17 August 2009

Where do dead birds go? — Part 48B

Continuing our series on what happens to birds after they die. The previous posts were here, here and here.

And here is a bird that lost its head and couldn't go anywhere.


I photographed this one 10 days ago near the Delisle River in Quebec, Canada. There were geese and ducks and one gull in the river, busily feeding themselves. But I can't tell what species this dead one is. As judged by the size of my shoe, it was a relatively large bird. A duck perhaps?

So, once again, if you do a lot of walking around and pay attention to what's on the ground, you are likely to see plenty of dead birds, in addition to snail shells.


John said...

It doesn't look to me like the feet are webbed, so I think it's probably not a duck. Given the thin legs and chicken-like feet, I think it's most likely some sort of wader. One possibility would be a youngish (juvenile or first summer) night heron. A second possibility would be a large shorebird, like a yellowlegs, which are migrating right now. A third possibility would be a juvenile Cooper's hawk, though those don't really look like raptor feet to me.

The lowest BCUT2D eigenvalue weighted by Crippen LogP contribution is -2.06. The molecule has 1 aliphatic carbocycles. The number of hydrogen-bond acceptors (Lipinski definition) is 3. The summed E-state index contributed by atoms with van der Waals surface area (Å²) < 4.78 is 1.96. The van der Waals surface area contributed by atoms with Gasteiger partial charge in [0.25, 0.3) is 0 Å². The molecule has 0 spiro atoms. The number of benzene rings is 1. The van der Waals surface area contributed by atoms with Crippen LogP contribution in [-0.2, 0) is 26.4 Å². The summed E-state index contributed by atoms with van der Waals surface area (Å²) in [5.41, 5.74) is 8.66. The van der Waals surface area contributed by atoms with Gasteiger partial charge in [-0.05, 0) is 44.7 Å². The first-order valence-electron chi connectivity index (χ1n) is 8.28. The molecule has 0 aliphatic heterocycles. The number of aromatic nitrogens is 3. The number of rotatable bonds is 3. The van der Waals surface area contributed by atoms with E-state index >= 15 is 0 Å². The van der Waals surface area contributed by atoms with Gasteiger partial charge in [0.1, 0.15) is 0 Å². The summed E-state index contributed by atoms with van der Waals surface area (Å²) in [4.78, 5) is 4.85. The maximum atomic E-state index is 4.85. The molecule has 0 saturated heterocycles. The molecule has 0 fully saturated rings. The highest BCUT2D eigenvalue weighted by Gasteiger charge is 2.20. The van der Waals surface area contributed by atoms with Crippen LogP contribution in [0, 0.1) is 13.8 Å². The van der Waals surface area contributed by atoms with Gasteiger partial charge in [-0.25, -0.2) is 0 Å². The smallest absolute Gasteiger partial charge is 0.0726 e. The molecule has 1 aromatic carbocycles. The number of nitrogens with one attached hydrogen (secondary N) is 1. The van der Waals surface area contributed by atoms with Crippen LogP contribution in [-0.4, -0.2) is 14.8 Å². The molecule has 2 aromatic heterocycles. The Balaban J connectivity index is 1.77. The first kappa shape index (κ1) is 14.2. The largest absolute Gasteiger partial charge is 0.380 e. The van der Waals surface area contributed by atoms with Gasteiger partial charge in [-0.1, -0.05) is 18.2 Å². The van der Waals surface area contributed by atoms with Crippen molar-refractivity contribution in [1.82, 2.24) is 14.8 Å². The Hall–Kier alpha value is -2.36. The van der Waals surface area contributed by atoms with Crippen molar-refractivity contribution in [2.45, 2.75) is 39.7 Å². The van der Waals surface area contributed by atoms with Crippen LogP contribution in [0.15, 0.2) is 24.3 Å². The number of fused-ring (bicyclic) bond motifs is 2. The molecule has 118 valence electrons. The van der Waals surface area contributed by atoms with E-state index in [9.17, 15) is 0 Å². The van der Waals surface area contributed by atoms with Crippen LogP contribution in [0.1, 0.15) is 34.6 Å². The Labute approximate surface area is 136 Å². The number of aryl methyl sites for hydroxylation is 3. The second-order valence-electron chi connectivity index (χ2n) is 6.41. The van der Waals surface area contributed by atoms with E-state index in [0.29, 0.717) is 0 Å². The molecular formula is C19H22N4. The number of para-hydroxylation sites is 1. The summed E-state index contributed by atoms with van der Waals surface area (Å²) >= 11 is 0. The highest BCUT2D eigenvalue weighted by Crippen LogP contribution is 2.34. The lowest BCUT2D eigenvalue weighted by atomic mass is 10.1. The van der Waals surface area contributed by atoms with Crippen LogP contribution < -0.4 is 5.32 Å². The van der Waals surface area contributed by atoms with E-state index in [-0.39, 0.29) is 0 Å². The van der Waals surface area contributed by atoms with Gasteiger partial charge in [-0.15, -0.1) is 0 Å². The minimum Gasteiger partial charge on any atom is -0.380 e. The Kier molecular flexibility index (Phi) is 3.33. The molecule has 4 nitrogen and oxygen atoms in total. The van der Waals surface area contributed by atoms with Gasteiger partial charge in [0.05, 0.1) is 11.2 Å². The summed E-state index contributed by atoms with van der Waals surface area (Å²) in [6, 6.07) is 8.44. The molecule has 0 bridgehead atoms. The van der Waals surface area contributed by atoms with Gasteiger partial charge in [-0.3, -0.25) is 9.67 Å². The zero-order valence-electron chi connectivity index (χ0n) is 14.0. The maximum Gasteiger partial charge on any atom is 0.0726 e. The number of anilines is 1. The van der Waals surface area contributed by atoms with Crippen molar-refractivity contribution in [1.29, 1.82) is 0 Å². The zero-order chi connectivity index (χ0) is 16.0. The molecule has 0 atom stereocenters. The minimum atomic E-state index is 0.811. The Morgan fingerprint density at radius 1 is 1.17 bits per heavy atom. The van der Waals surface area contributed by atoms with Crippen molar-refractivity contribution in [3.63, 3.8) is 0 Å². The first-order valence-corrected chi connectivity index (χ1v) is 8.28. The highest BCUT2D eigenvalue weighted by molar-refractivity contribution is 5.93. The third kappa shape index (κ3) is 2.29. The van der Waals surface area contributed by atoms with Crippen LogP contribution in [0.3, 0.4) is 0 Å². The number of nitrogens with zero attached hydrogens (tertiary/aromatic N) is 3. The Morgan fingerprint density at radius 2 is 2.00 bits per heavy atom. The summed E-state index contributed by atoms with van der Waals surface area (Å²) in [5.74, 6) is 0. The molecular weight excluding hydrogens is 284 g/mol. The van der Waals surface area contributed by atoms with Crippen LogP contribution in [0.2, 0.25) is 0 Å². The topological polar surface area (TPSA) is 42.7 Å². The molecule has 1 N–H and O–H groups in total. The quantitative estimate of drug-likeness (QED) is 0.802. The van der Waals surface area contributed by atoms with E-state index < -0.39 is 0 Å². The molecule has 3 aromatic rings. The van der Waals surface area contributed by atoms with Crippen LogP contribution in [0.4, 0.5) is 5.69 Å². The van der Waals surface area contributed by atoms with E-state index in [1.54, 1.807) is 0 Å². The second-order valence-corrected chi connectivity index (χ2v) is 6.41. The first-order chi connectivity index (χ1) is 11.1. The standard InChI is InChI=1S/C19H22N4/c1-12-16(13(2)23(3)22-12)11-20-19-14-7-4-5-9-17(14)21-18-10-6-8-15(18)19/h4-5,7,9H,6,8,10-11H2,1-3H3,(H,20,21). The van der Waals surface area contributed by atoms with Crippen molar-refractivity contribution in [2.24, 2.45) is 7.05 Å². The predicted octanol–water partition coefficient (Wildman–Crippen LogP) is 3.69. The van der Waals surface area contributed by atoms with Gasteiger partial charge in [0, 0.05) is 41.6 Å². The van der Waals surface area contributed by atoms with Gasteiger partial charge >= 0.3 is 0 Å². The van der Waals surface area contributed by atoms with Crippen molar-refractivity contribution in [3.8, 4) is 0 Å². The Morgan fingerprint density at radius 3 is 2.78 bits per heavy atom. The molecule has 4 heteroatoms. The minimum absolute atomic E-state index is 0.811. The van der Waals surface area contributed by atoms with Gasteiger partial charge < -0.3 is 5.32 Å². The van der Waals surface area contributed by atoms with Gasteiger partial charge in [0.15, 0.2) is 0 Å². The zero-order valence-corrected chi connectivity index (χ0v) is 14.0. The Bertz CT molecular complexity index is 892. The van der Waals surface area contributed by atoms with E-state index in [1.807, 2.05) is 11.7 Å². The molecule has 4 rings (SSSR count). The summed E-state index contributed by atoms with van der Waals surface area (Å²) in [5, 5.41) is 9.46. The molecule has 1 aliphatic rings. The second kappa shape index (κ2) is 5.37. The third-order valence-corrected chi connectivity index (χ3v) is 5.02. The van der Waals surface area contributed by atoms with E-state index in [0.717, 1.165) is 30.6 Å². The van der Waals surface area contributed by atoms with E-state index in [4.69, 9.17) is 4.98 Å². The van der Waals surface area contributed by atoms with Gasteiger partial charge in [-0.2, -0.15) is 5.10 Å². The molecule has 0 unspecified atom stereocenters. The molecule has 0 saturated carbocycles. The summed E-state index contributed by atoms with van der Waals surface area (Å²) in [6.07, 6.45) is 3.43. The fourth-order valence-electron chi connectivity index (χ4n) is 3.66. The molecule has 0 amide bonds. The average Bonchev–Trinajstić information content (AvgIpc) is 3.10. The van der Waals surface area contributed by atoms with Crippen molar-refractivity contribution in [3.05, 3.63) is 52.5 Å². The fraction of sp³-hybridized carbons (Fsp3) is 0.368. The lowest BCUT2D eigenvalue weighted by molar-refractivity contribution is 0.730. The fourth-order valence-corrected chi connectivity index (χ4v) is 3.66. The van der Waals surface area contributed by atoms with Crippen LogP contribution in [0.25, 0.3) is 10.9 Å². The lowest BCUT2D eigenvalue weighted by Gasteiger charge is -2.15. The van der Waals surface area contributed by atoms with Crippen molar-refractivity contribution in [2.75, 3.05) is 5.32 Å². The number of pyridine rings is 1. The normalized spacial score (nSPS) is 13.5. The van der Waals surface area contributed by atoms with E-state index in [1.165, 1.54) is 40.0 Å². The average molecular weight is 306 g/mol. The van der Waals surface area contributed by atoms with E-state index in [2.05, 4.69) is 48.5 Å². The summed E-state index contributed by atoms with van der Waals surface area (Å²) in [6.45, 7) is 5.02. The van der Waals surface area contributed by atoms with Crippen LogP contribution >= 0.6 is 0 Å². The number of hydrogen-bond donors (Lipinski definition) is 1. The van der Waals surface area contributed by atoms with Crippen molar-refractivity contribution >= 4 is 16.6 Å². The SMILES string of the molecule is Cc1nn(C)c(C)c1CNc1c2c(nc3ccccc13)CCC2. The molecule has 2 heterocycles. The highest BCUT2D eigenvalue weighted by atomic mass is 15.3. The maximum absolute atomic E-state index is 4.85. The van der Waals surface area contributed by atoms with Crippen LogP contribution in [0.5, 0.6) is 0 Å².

Kirk said...

Juvenile ring-billed gull. They're pretty common there, size is about right,plumage says to me it's young.


There indeed was an adult gull in the river. The legs & the feet of the dead one were mostly skeletonized; that's probably why the webbing is not obvious.